Cephus Constellation Facts, Myth, Location and Stars

In today’s article, we’re discussing Cephus Constellation facts to help you identify, locate, and understand it.

Cephus Constellation Facts, Myth, Location and Stars

What is the Cephus Constellation?

The Cephus Constellation is found in the northern hemisphere. It was named after Cepheus, the King of Aethiopia in Greek mythology.

It is a member of the Perseus family of constellations, along with Andromeda, Cassiopeia, Cetus, Lacerta, Pegasus, Perseus, and Triangulum.

It was catalogued by Ptolemy in the 2nd century CE.

Where is the Cephus Constellation?

The Cephus Constellation is located in the third quadrant of the northern hemisphere. Its right ascension is between 3h 50m and 7h 3m. Its declination is between +28° and +70°.

It is bordered by the constellations of Camelopardalis, Cassiopeia, Draco, Lynx, and Ursa Minor.

The Cephus Constellation is best visible in the month of November.

How Many Stars Does the Cephus Constellation Have?

The Cephus Constellation has 7 stars with known planets. It has 14 stars with Bayer/Flamsteed designations.

Some of the notable stars in the constellation are:

– Alderamin (Alpha Cephei): The brightest star in the constellation with an apparent magnitude of 2.45. It is a white A-type star that is 48.4 light years away from Earth.

– Errai (Gamma Cephei): The second brightest star in the constellation with an apparent magnitude of 3.23. It is an orange K-type star that is 36.7 light years away from Earth.

– Alfirk (Beta Cephei): The third brightest star in the constellation with an apparent magnitude of 3.5. It is a yellow-white B-type star that is 520 light years away from Earth.

What is the Mythology Associated with the Cephus Constellation?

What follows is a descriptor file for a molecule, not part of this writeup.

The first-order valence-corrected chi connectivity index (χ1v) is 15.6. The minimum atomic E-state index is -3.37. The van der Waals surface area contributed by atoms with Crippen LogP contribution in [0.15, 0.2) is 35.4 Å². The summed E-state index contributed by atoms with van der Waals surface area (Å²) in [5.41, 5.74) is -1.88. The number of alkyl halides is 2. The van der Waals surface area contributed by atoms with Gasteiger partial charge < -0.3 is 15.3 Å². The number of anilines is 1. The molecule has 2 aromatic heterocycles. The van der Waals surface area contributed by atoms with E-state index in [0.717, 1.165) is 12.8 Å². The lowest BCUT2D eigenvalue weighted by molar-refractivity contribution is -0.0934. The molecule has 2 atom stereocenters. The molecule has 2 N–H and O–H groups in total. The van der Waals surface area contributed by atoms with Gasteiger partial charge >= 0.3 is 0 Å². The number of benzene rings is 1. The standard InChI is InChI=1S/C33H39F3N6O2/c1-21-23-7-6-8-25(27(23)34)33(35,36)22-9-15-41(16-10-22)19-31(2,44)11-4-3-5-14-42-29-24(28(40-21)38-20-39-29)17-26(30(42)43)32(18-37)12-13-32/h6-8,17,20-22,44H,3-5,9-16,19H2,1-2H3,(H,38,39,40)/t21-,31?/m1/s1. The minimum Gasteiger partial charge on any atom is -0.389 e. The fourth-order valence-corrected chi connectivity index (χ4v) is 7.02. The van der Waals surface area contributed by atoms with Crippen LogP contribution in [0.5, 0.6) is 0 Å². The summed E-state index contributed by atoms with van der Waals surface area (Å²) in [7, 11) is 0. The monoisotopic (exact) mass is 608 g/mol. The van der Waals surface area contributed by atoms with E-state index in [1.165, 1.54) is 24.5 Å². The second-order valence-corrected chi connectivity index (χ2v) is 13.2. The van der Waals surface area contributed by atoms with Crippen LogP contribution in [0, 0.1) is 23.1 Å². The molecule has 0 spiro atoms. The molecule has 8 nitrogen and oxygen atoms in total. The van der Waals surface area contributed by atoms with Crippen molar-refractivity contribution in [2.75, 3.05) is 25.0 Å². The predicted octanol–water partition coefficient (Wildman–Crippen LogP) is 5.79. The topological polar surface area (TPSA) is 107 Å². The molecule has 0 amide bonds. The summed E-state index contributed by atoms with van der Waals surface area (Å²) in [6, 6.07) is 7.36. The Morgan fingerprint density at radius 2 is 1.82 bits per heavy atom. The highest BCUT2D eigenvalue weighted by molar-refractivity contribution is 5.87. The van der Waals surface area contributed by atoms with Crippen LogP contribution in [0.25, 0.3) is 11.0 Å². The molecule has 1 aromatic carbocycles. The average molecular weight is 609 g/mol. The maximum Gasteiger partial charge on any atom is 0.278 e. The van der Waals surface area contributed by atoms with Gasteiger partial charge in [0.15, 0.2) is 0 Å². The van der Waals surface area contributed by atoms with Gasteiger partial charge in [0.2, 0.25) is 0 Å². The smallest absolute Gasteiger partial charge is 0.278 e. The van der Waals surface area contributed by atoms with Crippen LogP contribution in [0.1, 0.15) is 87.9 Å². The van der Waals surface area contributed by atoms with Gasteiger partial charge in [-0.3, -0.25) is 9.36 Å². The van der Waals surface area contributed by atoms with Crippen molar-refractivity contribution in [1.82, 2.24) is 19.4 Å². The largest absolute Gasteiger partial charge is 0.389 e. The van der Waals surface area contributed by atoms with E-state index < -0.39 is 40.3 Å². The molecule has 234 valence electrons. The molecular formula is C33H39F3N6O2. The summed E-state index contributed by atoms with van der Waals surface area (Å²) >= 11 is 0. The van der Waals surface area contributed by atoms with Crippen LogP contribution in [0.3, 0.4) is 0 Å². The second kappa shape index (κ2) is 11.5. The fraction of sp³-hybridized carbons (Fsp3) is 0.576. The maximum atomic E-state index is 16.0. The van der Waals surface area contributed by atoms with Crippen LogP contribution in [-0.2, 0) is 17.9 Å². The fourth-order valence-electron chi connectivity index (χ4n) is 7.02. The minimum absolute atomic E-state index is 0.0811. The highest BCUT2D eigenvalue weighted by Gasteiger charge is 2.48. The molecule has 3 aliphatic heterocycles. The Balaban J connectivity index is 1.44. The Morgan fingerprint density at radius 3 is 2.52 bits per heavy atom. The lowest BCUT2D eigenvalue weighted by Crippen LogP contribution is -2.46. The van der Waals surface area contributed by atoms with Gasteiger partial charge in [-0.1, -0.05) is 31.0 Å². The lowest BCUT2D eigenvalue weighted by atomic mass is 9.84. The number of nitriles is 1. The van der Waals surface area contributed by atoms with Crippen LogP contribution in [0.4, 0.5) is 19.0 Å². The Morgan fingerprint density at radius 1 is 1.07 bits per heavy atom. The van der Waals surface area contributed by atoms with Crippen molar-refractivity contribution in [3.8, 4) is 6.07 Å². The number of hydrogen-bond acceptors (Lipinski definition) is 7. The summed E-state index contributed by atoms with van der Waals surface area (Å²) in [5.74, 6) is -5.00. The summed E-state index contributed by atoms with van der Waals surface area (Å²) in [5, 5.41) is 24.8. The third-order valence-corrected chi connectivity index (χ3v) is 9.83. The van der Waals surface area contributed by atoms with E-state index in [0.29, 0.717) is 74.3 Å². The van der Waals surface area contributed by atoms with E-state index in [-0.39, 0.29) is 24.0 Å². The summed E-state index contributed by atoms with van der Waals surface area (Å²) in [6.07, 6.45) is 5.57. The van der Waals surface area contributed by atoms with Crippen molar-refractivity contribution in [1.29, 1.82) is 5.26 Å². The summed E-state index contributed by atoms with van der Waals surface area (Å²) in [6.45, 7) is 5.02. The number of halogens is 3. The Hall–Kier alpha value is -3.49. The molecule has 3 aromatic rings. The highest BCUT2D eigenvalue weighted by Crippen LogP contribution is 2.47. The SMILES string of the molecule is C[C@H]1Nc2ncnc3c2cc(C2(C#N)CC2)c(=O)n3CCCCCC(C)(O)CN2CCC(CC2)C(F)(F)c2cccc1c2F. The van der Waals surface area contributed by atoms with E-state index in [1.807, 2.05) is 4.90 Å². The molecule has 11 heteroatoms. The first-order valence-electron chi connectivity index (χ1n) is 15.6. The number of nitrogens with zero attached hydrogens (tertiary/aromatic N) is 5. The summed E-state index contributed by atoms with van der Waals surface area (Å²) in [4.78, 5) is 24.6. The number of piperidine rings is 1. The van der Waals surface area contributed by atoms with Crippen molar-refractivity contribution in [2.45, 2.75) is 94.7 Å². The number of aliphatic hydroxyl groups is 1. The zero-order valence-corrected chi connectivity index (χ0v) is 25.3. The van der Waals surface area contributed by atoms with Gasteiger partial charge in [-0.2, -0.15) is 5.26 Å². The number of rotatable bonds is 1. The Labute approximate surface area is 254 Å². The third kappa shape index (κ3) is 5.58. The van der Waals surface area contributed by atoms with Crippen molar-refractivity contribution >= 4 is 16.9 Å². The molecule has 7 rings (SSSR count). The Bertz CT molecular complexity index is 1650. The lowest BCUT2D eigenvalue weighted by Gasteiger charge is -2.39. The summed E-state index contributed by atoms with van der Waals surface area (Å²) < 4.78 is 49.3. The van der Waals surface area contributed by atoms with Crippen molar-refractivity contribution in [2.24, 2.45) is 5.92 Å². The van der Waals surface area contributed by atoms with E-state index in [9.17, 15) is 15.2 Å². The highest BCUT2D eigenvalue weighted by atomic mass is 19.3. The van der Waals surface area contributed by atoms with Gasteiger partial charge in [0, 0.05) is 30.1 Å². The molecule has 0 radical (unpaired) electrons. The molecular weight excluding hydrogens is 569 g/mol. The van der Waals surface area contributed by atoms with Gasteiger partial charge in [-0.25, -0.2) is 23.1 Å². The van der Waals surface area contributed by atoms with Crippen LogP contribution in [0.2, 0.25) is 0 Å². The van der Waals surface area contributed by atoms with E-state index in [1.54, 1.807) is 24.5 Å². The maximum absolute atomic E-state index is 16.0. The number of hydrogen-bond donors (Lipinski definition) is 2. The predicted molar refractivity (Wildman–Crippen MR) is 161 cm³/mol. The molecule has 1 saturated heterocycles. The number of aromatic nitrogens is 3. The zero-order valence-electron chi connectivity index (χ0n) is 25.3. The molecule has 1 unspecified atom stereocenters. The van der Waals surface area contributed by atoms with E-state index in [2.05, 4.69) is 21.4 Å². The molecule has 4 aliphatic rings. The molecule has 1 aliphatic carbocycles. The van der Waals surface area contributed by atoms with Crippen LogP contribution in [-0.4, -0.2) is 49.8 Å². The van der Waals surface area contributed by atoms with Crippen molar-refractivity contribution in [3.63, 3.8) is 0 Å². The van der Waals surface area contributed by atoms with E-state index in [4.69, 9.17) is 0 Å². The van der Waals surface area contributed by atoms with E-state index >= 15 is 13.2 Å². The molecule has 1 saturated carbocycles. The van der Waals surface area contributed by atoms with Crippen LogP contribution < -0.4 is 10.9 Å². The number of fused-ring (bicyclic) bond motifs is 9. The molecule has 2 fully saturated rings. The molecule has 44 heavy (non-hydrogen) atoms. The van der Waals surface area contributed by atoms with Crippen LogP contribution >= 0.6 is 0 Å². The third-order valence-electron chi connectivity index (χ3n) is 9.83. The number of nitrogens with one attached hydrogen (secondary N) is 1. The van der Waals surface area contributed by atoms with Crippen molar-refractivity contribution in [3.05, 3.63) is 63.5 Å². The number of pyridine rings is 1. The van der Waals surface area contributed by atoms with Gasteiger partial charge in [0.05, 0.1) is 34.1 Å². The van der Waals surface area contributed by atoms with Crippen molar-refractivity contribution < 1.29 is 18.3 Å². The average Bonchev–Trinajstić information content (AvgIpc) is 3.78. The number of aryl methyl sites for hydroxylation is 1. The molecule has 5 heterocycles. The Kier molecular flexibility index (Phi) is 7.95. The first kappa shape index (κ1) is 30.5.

The Cephus Constellation is named after King Cepheus of Aethiopia, who was married to Cassiopeia and was the father of Andromeda.

In Greek mythology, Cepheus was tricked by Poseidon into killing his daughter Andromeda as a sacrifice to save his kingdom from Cetus, a sea monster.

Andromeda was chained to a rock and left as bait for Cetus. She was saved by Perseus, who killed Cetus and then married Andromeda.

The constellation of Cetus represents the sea monster, while Andromeda represents the princess and Perseus represents the hero.

How Big is the Cephus Constellation?

The Cephus Constellation takes up an area of 588 square degrees. It is bigger than the constellations of Camelopardalis and Lynx but smaller than the constellations of Cassiopeia and Triangulum.

What are the Deep Sky Objects in the Cephus Constellation?

There are several deep sky objects in the Cephus Constellation. Some of the notable ones are:

– Messier 77 (NGC 1068): A spiral galaxy with an apparent magnitude of 9.6. It is about 47 million light years away from Earth.

– NGC 2438: An open cluster with an apparent magnitude of 10. It is about 4,900 light years away from Earth.

– IC 4593: A planetary nebula with an apparent magnitude of 11. It is about 3,000 light years away from Earth.

– SH 2-155: A reflection nebula with an apparent magnitude of 10. It is about 2,700 light years away from Earth.

Can the Cephus Constellation Be Viewed Without a Telescope?.

Yes, the Cephus Constellation can be viewed without a telescope. The brightest star in the constellation, Alderamin, can be seen with the naked eye.

The other stars in the constellation can be seen with binoculars or a telescope. The deep sky objects can be seen with a telescope.

Cephus Constellation’s Meteor Showers

The Cephus Meteor Shower is active from November 17-26. It peaks on November 21. The meteor shower produces about 5 meteors per hour.

The meteors in the shower are produced by dust particles that were left behind by Comet Wirtanen. The comet orbits the Sun every 5.4 years.

The Cephus Meteor Shower is not as active as some of the other meteor showers, but it is still a good one to watch.

Some of the other meteor showers that are active in November are the Leonids, the South Taurids, and the North Taurids.

The Leonids meteor shower is active from November 6-30.

Wrap Up

The Cephus Constellation is a interesting constellation to study. It has many bright stars and deep sky objects that make it worthy of exploration. With a little bit of effort, you should be able to find and identify it in the night sky.

Have you had any luck locating the Cephus Constellation? Let us know in the comments section below.

Cephus Constellation Facts

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